In 1933, the visionary designer Charles Eames absconded from St. Louis to Mexico, in an effort to “[take] stock of and ultimately [change] his approach and situation in life,” notes his grandson Eames Demetrios. Charles spent about ten months traveling in San Luis Potosi and Monterrey, now and then dipping into more rural areas of the Mexican countryside. He got by doing occasional manual labor and selling sketches and painting for sustenance. When he returned, in 1934, he brought with him numerous depictions of churches and vistas, which so impressed his fellow Midwesterners that the St. Louis Museum deployed them as an exhibit; many of his sketches and paintings later appeared in the color … [Read more...]

Suburban Ideals vs. New Realities: Informal Housing in South Gate


"[T]he idea that movies and stars inspire people from the world's pockets of desperate poverty to undertake treacherous journeys across oceans and borders to this city of immigrants is fatuous," writes UCLA's Eric Avila. "Immigrant understandings of the city rely upon the concrete aspects of urban growth: labor markets, employment opportunities, housing availability, and preexisting networks of family and community."(1) Indeed, the hard economic realities of life drive immigration - and internal migration for that matter -- and it is the intersection of these realities and the culture of immigrants themselves. This is particularly true in regard to family structure and informal economies … [Read more...]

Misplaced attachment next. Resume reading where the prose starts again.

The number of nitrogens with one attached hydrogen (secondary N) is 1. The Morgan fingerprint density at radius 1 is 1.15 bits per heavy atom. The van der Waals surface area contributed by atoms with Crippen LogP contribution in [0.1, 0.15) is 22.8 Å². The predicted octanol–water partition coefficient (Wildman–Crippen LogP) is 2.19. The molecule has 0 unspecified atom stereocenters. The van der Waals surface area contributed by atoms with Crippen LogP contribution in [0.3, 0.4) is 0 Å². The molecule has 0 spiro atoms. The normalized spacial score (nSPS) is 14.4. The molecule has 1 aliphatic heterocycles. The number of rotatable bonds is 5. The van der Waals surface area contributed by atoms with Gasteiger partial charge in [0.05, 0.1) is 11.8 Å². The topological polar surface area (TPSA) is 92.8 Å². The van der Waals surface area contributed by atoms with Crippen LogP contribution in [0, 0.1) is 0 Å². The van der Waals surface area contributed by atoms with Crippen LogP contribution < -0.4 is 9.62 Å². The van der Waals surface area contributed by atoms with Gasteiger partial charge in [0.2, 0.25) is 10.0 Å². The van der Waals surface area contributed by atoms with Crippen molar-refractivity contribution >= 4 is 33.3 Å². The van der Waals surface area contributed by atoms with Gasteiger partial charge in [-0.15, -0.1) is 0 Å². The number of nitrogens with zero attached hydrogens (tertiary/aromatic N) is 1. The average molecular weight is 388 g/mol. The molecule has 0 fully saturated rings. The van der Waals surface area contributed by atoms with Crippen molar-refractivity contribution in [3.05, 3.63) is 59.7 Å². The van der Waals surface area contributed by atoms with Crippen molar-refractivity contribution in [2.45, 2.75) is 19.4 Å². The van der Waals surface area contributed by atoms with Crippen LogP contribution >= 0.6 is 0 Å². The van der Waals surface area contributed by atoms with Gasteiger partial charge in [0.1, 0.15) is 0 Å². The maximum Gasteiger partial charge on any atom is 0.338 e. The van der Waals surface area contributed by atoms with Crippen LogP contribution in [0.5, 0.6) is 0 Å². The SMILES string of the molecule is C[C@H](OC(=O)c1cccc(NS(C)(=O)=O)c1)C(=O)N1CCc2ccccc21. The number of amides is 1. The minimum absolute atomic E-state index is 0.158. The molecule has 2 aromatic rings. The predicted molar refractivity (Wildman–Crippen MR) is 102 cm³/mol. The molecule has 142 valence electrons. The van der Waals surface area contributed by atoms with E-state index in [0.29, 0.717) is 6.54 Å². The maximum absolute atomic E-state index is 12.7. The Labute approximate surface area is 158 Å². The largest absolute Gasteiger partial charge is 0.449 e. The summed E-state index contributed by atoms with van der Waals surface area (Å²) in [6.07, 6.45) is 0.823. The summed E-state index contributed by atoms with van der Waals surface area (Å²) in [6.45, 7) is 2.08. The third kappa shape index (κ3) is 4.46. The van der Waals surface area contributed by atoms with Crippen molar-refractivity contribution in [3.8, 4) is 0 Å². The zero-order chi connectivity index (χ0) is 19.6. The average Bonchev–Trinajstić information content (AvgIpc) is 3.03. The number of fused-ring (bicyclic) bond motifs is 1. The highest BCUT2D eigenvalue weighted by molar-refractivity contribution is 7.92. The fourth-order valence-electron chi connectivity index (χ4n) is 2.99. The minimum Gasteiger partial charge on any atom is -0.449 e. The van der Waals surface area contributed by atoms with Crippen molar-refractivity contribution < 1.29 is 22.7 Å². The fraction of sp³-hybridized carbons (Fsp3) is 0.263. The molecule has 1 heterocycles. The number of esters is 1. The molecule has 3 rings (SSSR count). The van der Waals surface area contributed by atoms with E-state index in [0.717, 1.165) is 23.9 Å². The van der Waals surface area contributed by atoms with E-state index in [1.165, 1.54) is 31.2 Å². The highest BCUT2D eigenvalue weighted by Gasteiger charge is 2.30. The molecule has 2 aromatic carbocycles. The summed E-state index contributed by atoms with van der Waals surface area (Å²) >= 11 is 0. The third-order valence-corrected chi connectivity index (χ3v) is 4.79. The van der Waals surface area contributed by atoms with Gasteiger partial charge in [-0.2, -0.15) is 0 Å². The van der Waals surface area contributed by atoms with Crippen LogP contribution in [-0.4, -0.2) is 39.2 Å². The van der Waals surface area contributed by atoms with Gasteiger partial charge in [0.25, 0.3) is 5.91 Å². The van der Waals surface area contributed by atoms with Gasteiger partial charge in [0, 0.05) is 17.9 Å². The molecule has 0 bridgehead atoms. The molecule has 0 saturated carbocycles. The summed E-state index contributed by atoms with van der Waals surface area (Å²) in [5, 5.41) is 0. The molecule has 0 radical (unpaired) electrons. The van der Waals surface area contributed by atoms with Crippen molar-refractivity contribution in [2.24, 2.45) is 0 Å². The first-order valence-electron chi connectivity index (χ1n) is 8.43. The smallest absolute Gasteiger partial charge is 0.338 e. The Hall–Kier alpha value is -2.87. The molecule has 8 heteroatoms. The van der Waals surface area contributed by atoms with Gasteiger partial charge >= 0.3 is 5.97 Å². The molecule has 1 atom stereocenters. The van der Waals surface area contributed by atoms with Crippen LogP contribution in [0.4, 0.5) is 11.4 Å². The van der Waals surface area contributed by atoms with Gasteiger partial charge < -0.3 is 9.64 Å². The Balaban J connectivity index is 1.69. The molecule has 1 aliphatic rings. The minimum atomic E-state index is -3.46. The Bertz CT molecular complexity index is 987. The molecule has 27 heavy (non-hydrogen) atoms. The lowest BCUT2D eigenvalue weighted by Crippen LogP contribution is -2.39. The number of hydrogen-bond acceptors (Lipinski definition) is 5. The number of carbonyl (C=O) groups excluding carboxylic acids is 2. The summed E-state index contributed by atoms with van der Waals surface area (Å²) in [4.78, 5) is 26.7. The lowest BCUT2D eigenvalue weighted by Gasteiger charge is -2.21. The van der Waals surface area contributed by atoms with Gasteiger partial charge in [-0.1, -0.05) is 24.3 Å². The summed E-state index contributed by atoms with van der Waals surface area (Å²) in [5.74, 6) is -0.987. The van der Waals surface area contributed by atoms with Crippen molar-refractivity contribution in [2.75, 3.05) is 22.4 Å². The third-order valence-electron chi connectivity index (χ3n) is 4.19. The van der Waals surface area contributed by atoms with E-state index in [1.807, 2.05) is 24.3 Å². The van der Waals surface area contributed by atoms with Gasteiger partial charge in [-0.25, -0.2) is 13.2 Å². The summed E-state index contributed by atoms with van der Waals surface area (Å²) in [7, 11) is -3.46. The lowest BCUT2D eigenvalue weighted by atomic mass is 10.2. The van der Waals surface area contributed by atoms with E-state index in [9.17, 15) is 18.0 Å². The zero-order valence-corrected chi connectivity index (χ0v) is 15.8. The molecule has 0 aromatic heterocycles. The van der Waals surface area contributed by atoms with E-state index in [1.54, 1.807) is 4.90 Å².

No Escape from New York: Revisiting Jacob Riis, New York and Urban America at the Library of Congress

"Jacob Riis", Prints and Photographs Division, Library of Congress

Two years ago, Washington Post journalist Paul Schwartzman drove war photographer Seamus Murphy and a quiet, black-haired, “poet/musician” on a “windshield tour” of Anacostia, Washington D.C. They toured East Capitol Street “where the city had replaced a notoriously violent housing project with mixed-income townhouses, created under a federal program known as Hope VI”; took in the future Homeland Security Headquarters to be located at what had been previously St. Elizabeth Hospital, a large mental health institution; and generally explored “the darker side” of the city, Schwartzman wrote recently. Of course, that quiet, dark-haired woman in the back seat turned out to be P.J. Harvey, one … [Read more...]

Birthing Mass Transit in the DMV: WMATA and the Difficulties of Multi-Jurisdictional Transportation Systems

Carol M. Highsmith, Red Line Metro subway train going one way arrives to join a train about to head the other direction at Metro Center Station, Carol M. Highsmith Archive, Prints and Photographs, Library of Congress